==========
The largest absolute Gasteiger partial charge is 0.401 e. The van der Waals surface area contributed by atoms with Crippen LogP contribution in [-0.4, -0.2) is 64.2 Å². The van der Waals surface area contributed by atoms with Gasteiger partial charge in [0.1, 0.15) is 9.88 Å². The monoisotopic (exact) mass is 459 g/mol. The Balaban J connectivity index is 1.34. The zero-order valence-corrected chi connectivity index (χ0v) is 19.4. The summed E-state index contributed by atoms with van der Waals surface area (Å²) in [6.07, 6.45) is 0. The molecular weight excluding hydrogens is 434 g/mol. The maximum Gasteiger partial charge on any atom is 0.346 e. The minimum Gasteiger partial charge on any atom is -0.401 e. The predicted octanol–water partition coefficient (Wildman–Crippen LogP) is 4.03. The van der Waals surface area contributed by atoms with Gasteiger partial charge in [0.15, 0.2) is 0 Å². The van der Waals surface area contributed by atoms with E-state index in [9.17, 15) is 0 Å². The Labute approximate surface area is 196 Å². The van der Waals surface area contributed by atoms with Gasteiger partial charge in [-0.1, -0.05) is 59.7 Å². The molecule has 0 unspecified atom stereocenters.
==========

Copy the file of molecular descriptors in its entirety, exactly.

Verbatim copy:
The largest absolute Gasteiger partial charge is 0.401 e. The van der Waals surface area contributed by atoms with Crippen LogP contribution in [-0.4, -0.2) is 64.2 Å². The van der Waals surface area contributed by atoms with Gasteiger partial charge in [0.1, 0.15) is 9.88 Å². The monoisotopic (exact) mass is 459 g/mol. The Balaban J connectivity index is 1.34. The zero-order valence-corrected chi connectivity index (χ0v) is 19.4. The summed E-state index contributed by atoms with van der Waals surface area (Å²) in [6.07, 6.45) is 0. The molecular weight excluding hydrogens is 434 g/mol. The maximum Gasteiger partial charge on any atom is 0.346 e. The minimum Gasteiger partial charge on any atom is -0.401 e. The predicted octanol–water partition coefficient (Wildman–Crippen LogP) is 4.03. The van der Waals surface area contributed by atoms with Gasteiger partial charge in [0.15, 0.2) is 0 Å². The van der Waals surface area contributed by atoms with E-state index in [9.17, 15) is 0 Å². The Labute approximate surface area is 196 Å². The van der Waals surface area contributed by atoms with Gasteiger partial charge in [-0.1, -0.05) is 59.7 Å². The molecule has 0 unspecified atom stereocenters.